When particular emotions and needs are not responded to in a supportive enough way (this could happen from lots of reasons; whether that’s: abuse, chronic lack of acknowledgement, chronic criticalness or dismissiveness, strong limits without acknowledgment and validation of a person’s emotions and needs, neglect, etc.) they go underground. Meaning, they become something we try not to feel or show. The current understanding of this is also that whatever developmental level our needs were at when they went underground is the level they stay at while dormant. Meaning, if they get a chance to come out again later in life they are usually messy in the beginning because they are still at the level they were when we were younger, other parts of us matured but not that part because it didn’t get a chance to be inside of relationships out right.
Even though our feelings and needs are underground they are still dynamic. They still get evoked and they still make noise. Only they need to come out in disguise so not to be rejected (by us or by others since usually when we get in touch with what we’re unconsciously feeling it evokes the shame or emotion state we originally felt in reaction to other’s mishandling of our feelings/needs - that’s a disturbing feelings and one that scares us and usually causes us to re-reject that part of ourself). That usually means we behave in ways that unconsciously signal our feelings and needs. These behaviors are what we usually call self protective or defensive behaviors. They are a form of dissociation. Problem is usually those disguised signals are not usually picked up on and responded to so that the feelings can come vulnerably to the surface again and restart their development. In fact often those behaviors evoke other people’s split off emotions and then both people’s defenses play together in ways that re-play the original hurt, sending feelings and needs an even stronger message of “stay away!”. This happens especially with close relationships, like a marriage partner.
We used to think of these behaviors as attempts to not remember, to sabotage remembering and keep us safe from surfacing vulnerable feelings and needs that could be rejected. However, we now think of these as generative attempts to remember, to tell the story of what’s happened and try to have it go differently this time around so we can find healing. Only, without recognizing the things under the surface we usually are just left to moments of hope and then difficult moments of repeated failure. It’s part of why therapy that only focuses on behavior usually isn’t as lasting or deeply changing.
A psychoanalytic therapy focuses on helping people re-integrate parts of themselves they’ve dissociated and unconsciously put away. And it does that inside of a relationship. It’s messy and difficult and it takes quite a bit of time but the research is pretty clear, doing that is what creates more substantial and lasting change. In fact the research shows psychoanalytic therapy continues to promote change after the therapy is over. This is because psychodynamic therapy changes lasting patterns which build on themselves. Here is one of many research articles on the evidence based nature of psychoanalytic therapy: http://internationalpsychoanalysis.net/wp-content/uploads/2009/11/Shedlerarticle.pdf.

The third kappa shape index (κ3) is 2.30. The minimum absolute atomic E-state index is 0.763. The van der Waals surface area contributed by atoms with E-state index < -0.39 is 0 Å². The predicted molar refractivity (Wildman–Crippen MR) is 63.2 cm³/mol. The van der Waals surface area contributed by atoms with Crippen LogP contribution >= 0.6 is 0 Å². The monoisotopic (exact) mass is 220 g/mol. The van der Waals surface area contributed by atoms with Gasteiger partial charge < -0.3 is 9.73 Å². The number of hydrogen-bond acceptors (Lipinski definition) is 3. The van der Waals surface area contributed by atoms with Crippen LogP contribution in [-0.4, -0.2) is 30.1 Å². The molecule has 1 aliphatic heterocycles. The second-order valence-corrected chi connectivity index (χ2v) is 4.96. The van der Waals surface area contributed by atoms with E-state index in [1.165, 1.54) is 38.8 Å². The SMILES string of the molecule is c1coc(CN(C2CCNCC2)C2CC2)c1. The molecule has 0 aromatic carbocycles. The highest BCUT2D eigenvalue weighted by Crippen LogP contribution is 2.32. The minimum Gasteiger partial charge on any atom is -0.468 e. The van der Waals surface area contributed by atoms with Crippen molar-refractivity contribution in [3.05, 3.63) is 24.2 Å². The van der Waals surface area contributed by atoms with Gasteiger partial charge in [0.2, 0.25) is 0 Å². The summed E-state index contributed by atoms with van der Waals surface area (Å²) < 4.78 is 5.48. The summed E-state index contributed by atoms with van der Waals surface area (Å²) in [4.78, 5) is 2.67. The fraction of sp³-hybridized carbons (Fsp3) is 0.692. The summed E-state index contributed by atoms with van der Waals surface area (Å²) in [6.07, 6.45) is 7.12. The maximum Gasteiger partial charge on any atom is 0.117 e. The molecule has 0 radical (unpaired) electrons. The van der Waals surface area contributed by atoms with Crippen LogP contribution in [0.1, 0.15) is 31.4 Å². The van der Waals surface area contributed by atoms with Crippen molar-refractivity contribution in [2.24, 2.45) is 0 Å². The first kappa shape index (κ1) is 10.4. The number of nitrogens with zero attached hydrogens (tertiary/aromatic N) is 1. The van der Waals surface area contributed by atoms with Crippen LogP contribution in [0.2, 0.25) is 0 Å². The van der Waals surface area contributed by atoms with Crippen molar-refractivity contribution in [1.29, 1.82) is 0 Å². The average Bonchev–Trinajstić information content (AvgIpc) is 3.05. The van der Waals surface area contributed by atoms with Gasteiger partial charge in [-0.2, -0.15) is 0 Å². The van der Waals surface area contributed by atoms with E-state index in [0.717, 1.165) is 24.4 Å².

In terms of how the unconscious becomes conscious there are competing ideas about that within psychoanalysis. I work primarily from the Self Psychology school within psychoanalysis. Self Psychology’s theory of how the unconscious becomes conscious is that when a person feels deeply connected with and secure with someone they will naturally begin to allow what is unconscious to become conscious. This happens within the context of the therapeutic relationship and the therapist’s interventions of course but chiefly it is a way of saying the therapist does not do a lot of interpreting of the unconscious. Instead they stay closer to what the patient is aware of so that the person can increasingly feel understood. This is what allows for dissociated emotions to be evoked. When that happens the self protective behavior usually occurs. Over time though, as the therapist learns to understand when the self protective behavior is happening and what it means and how they themselves contribute to it, the patient begins to feel enough hope and trust that they could let the unconscious feelings and needs into awareness with this person. In other words, they slowly begin to believe that this time they could have a new experience with their needs and not have to disavow them. This process has to be repeated over and over again and often uses what’s called the “rupture and repair” process. Which is the process of the therapist and patient learning how to best relate to the each other, a process that inevitably has misses in it. In other words, the therapist will fail at reading and responding to the patient well enough at times. It is in the moments of rupture though, when the patient feels once again misunderstood or mistreated as they have in the past, that the biggest opportunity for healing exists. For in those moments or seasons the patient and therapist get the chance to do what didn’t happen in life, namely, to understand what happened, without judgement and with secure attachment. The patient gets the chance to find out they can be understood and welcomed even in conflict, this changes how they relate to themselves and others and what they expect of others. This is the process of healing and changing. For more on the rupture and repair process see the blog post on how therapy works: rupture and repair.